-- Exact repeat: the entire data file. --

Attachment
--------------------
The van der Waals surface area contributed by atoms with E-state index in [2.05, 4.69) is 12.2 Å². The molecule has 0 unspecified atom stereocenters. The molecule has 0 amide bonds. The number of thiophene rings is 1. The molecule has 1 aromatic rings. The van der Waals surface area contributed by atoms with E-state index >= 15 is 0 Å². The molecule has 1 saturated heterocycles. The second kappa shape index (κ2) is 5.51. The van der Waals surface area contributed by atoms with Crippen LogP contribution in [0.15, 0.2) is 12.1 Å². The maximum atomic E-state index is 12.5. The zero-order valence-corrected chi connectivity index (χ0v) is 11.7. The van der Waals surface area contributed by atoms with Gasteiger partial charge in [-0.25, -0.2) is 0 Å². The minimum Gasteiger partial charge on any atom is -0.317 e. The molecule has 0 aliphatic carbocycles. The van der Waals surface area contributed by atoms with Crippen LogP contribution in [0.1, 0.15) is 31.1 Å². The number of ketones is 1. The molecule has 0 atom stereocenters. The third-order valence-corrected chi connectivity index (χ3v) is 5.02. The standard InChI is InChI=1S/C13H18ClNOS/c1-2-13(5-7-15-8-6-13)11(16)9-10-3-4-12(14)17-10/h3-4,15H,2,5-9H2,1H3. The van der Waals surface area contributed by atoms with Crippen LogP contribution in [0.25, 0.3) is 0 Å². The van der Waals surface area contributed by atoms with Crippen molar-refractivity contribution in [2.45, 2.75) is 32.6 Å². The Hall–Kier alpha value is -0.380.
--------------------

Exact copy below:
The van der Waals surface area contributed by atoms with E-state index in [2.05, 4.69) is 12.2 Å². The molecule has 0 unspecified atom stereocenters. The molecule has 0 amide bonds. The number of thiophene rings is 1. The molecule has 1 aromatic rings. The van der Waals surface area contributed by atoms with E-state index >= 15 is 0 Å². The molecule has 1 saturated heterocycles. The second kappa shape index (κ2) is 5.51. The van der Waals surface area contributed by atoms with Crippen LogP contribution in [0.15, 0.2) is 12.1 Å². The maximum atomic E-state index is 12.5. The zero-order valence-corrected chi connectivity index (χ0v) is 11.7. The van der Waals surface area contributed by atoms with Gasteiger partial charge in [-0.25, -0.2) is 0 Å². The minimum Gasteiger partial charge on any atom is -0.317 e. The molecule has 0 aliphatic carbocycles. The van der Waals surface area contributed by atoms with Crippen LogP contribution in [0.1, 0.15) is 31.1 Å². The number of ketones is 1. The molecule has 0 atom stereocenters. The third-order valence-corrected chi connectivity index (χ3v) is 5.02. The standard InChI is InChI=1S/C13H18ClNOS/c1-2-13(5-7-15-8-6-13)11(16)9-10-3-4-12(14)17-10/h3-4,15H,2,5-9H2,1H3. The van der Waals surface area contributed by atoms with Crippen LogP contribution in [0.25, 0.3) is 0 Å². The van der Waals surface area contributed by atoms with Crippen molar-refractivity contribution in [2.45, 2.75) is 32.6 Å². The Hall–Kier alpha value is -0.380.